Review of the year interview with Michael Schiffer

Department Wafer Level System Integration

Fraunhofer IZM:
Mr. Schiffer, we are very excited to hear you summarize your 2019’s highlights and lowlights. But let’s start with you. On a scale of 1 to 10, how happy are you with the results achieved in your department?

Michael Schiffer:

I don't have to think about it for long. I’d give us a 9! I’m very happy with how my first year in this department went and I look forward to new successes in 2020.

IZM: The most important words have just been said, but let’s get down to the details. What were 2019’s successful projects and why?

MS: I can’t name a specific project, but I’m very excited about two developments that we achieved in 2019 and that we will continue to pursue. On the one hand, there are the new developments with companies where we’ve been able to reach structure size ranges of around one to three micrometers, thus reaching the technological vanguard in terms of resolution with our laser direct imagesetter. On the other hand, we were able to strengthen and expand our industrial services with partners we have worked with for years. These services include bumping for detectors in particle accelerators or sensor assemblies.

IZM: It certainly sounds as though there will be enough topics this year to keep you and the individual groups within your department busy. What topics will be included?

MS: Oh yes, I can’t see 2020 being any quieter than last year. I can see the following topics being of interest to us: For a start, within fan out wafer level packaging, the trend is towards ever smaller structures and higher numbers of layers, thus raising the question of the reliability of these kinds of packages and of which new materials could lead to an improvement.

There is also increased demand for the topic of heterogeneous integration in mold or silicon; particularly within the area of high frequency, where, together with the other departments at this location, we will develop innovative packages. The full bandwidth of the institute’s know-how is needed here.

Furthermore, wafer bond technology (whether permanent or temporary), offers manifold possibilities for 3D integration from hermetic packages to complete 3D systems, something that’s becoming more and more important in the area of chiplet technology, say.

IZM: But let’s be honest—sometimes there are bumps in the road. Even if you can’t or don’t want to go into detail about it, what do you hope runs more smoothly this year?

MS: In general, things are going pretty well at the moment. I have noticed, however, that—in addition to the package—an insight into the whole system is becoming more and more important, giving us an opportunity to expand the added-value chain. That is why we need to move more towards co-design of sensor elements and packages—with our sensor system group, for example—as this could result in new system approaches for future applications.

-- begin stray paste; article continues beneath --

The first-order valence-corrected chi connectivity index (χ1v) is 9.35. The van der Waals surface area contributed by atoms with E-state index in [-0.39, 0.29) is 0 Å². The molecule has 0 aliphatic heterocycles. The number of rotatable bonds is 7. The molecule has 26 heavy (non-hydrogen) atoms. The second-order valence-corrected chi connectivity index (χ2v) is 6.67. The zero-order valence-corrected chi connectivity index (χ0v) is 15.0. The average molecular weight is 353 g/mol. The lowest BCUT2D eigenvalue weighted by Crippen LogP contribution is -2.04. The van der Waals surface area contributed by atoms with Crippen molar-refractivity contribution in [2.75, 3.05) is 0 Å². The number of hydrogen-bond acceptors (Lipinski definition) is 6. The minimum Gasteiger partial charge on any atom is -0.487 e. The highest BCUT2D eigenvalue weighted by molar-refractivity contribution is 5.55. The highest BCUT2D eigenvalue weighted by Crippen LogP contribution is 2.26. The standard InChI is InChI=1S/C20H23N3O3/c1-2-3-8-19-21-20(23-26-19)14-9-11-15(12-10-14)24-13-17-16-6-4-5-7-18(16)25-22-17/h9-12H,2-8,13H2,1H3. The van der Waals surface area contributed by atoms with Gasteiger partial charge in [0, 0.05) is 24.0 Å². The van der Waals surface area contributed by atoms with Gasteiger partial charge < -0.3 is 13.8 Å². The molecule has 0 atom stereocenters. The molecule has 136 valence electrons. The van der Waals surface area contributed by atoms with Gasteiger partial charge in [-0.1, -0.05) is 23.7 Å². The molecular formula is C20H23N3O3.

We also need to consider what test structures can be established in the packages in order to be able to determine specific properties (e.g. hermeticity, contact properties between different package levels, high-frequency properties, and the aging of dielectrics, etc.) through simple in-line measurements or random testing of packages. Here, again, it makes sense to look through your system glasses!

I continue to see a trend towards 300 mm wafers, where the aim is to close the odd gap in the process chain and to strengthen our cooperation with the Dresden site.

What's more, the administrative workload in project planning will probably increase and we will introduce a manufacturing execution system to increase the transparency of processes in the clean room. This needs universally applicable processes and ever closer coordination between the individual groups (and their members) along the process chain. One positive side effect is that the groups’ varying viewpoints allow us to come up with the best possible result in the end.

IZM: Last, but not least: If you could choose what your department stands for, what would you say?

MS: The existence of the complete process chain, from wafer oxidation to bumping—and, beyond that, to die assembly—the department can offer a wide range of facets but also the necessary technological depth. Our close relationship with industry allows me to see the department as the ideal partner when it comes to developing new, disruptive package technologies that we can look after right up to production handover.

THANK YOU VERY MUCH for giving us your time and for the many applied-research projects that you and your team are implementing.

Michael Schiffer

Contact Press / Media

Dr.-Ing. Michael Schiffer

Head of Department WLSI

Fraunhofer Institute of Reliability and Microintegration
Gustav-Meyer-Allee 25
13355 Berlin, Germany

Phone +49 30 46403-234